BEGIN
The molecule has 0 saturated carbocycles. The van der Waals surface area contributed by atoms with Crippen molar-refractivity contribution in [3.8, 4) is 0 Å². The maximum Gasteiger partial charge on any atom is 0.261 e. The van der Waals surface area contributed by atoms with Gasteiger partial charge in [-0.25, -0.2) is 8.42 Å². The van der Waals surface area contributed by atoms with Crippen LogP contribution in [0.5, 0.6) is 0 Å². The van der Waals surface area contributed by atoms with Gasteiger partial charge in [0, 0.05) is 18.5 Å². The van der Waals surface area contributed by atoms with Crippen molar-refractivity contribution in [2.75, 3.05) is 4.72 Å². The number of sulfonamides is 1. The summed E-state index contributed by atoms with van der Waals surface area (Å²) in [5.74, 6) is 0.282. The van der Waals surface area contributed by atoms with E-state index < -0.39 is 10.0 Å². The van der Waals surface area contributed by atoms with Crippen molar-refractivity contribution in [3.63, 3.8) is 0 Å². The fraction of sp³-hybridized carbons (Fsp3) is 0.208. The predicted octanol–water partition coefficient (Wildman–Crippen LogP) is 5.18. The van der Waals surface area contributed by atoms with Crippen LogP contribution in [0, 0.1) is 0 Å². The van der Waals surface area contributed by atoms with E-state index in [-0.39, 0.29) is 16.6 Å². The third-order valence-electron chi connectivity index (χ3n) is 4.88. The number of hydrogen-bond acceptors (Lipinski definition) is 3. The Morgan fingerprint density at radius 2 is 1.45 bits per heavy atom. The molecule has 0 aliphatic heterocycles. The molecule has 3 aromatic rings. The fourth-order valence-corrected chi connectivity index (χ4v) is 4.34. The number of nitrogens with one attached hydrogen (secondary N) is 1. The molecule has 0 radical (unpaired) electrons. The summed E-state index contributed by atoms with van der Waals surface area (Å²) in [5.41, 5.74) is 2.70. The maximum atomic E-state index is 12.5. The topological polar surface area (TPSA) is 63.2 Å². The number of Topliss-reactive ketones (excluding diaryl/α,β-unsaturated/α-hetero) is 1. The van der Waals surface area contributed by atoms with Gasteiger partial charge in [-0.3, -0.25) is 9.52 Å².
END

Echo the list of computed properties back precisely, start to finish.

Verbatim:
The molecule has 0 saturated carbocycles. The van der Waals surface area contributed by atoms with Crippen molar-refractivity contribution in [3.8, 4) is 0 Å². The maximum Gasteiger partial charge on any atom is 0.261 e. The van der Waals surface area contributed by atoms with Gasteiger partial charge in [-0.25, -0.2) is 8.42 Å². The van der Waals surface area contributed by atoms with Crippen LogP contribution in [0.5, 0.6) is 0 Å². The van der Waals surface area contributed by atoms with Gasteiger partial charge in [0, 0.05) is 18.5 Å². The van der Waals surface area contributed by atoms with Crippen molar-refractivity contribution in [2.75, 3.05) is 4.72 Å². The number of sulfonamides is 1. The summed E-state index contributed by atoms with van der Waals surface area (Å²) in [5.74, 6) is 0.282. The van der Waals surface area contributed by atoms with E-state index < -0.39 is 10.0 Å². The van der Waals surface area contributed by atoms with Crippen molar-refractivity contribution in [3.63, 3.8) is 0 Å². The fraction of sp³-hybridized carbons (Fsp3) is 0.208. The predicted octanol–water partition coefficient (Wildman–Crippen LogP) is 5.18. The van der Waals surface area contributed by atoms with Crippen LogP contribution in [0, 0.1) is 0 Å². The van der Waals surface area contributed by atoms with E-state index in [-0.39, 0.29) is 16.6 Å². The third-order valence-electron chi connectivity index (χ3n) is 4.88. The number of hydrogen-bond acceptors (Lipinski definition) is 3. The Morgan fingerprint density at radius 2 is 1.45 bits per heavy atom. The molecule has 0 aliphatic heterocycles. The molecule has 3 aromatic rings. The fourth-order valence-corrected chi connectivity index (χ4v) is 4.34. The number of nitrogens with one attached hydrogen (secondary N) is 1. The molecule has 0 radical (unpaired) electrons. The summed E-state index contributed by atoms with van der Waals surface area (Å²) in [5.41, 5.74) is 2.70. The maximum atomic E-state index is 12.5. The topological polar surface area (TPSA) is 63.2 Å². The number of Topliss-reactive ketones (excluding diaryl/α,β-unsaturated/α-hetero) is 1. The van der Waals surface area contributed by atoms with Gasteiger partial charge in [-0.3, -0.25) is 9.52 Å².